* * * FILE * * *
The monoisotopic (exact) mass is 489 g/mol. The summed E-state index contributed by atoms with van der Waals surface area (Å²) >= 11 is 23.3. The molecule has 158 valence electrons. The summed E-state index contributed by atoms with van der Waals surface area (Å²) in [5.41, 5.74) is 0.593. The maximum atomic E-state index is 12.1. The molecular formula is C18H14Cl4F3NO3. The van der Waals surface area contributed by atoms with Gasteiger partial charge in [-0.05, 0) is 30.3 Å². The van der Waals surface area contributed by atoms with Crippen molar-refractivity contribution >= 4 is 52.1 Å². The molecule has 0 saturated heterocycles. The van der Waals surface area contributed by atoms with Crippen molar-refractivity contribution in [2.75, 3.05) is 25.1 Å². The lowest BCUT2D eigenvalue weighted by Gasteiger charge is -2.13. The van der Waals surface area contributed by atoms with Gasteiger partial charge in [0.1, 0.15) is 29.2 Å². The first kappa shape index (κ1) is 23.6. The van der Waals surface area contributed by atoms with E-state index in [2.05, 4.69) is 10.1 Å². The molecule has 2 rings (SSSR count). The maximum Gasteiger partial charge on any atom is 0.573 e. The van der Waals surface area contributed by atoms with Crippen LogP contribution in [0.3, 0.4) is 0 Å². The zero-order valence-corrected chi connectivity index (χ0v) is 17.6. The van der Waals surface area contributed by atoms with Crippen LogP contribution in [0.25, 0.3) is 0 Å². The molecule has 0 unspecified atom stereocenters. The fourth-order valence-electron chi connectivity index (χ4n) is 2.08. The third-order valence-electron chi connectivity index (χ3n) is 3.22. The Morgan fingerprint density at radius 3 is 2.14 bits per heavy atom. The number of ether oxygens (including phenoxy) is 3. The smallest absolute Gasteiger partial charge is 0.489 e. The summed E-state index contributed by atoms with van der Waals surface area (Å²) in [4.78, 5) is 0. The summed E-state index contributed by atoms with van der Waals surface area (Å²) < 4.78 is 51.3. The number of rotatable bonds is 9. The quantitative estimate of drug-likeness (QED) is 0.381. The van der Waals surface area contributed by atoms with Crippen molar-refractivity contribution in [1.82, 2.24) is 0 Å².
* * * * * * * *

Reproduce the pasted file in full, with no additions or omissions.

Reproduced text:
The monoisotopic (exact) mass is 489 g/mol. The summed E-state index contributed by atoms with van der Waals surface area (Å²) >= 11 is 23.3. The molecule has 158 valence electrons. The summed E-state index contributed by atoms with van der Waals surface area (Å²) in [5.41, 5.74) is 0.593. The maximum atomic E-state index is 12.1. The molecular formula is C18H14Cl4F3NO3. The van der Waals surface area contributed by atoms with Gasteiger partial charge in [-0.05, 0) is 30.3 Å². The van der Waals surface area contributed by atoms with Crippen molar-refractivity contribution >= 4 is 52.1 Å². The molecule has 0 saturated heterocycles. The van der Waals surface area contributed by atoms with Crippen molar-refractivity contribution in [2.75, 3.05) is 25.1 Å². The lowest BCUT2D eigenvalue weighted by Gasteiger charge is -2.13. The van der Waals surface area contributed by atoms with Gasteiger partial charge in [0.1, 0.15) is 29.2 Å². The first kappa shape index (κ1) is 23.6. The van der Waals surface area contributed by atoms with E-state index in [2.05, 4.69) is 10.1 Å². The molecule has 2 rings (SSSR count). The maximum Gasteiger partial charge on any atom is 0.573 e. The van der Waals surface area contributed by atoms with Crippen LogP contribution in [0.3, 0.4) is 0 Å². The zero-order valence-corrected chi connectivity index (χ0v) is 17.6. The van der Waals surface area contributed by atoms with Crippen LogP contribution in [0.25, 0.3) is 0 Å². The molecule has 0 unspecified atom stereocenters. The fourth-order valence-electron chi connectivity index (χ4n) is 2.08. The third-order valence-electron chi connectivity index (χ3n) is 3.22. The Morgan fingerprint density at radius 3 is 2.14 bits per heavy atom. The number of ether oxygens (including phenoxy) is 3. The smallest absolute Gasteiger partial charge is 0.489 e. The summed E-state index contributed by atoms with van der Waals surface area (Å²) in [4.78, 5) is 0. The summed E-state index contributed by atoms with van der Waals surface area (Å²) < 4.78 is 51.3. The number of rotatable bonds is 9. The quantitative estimate of drug-likeness (QED) is 0.381. The van der Waals surface area contributed by atoms with Crippen molar-refractivity contribution in [1.82, 2.24) is 0 Å².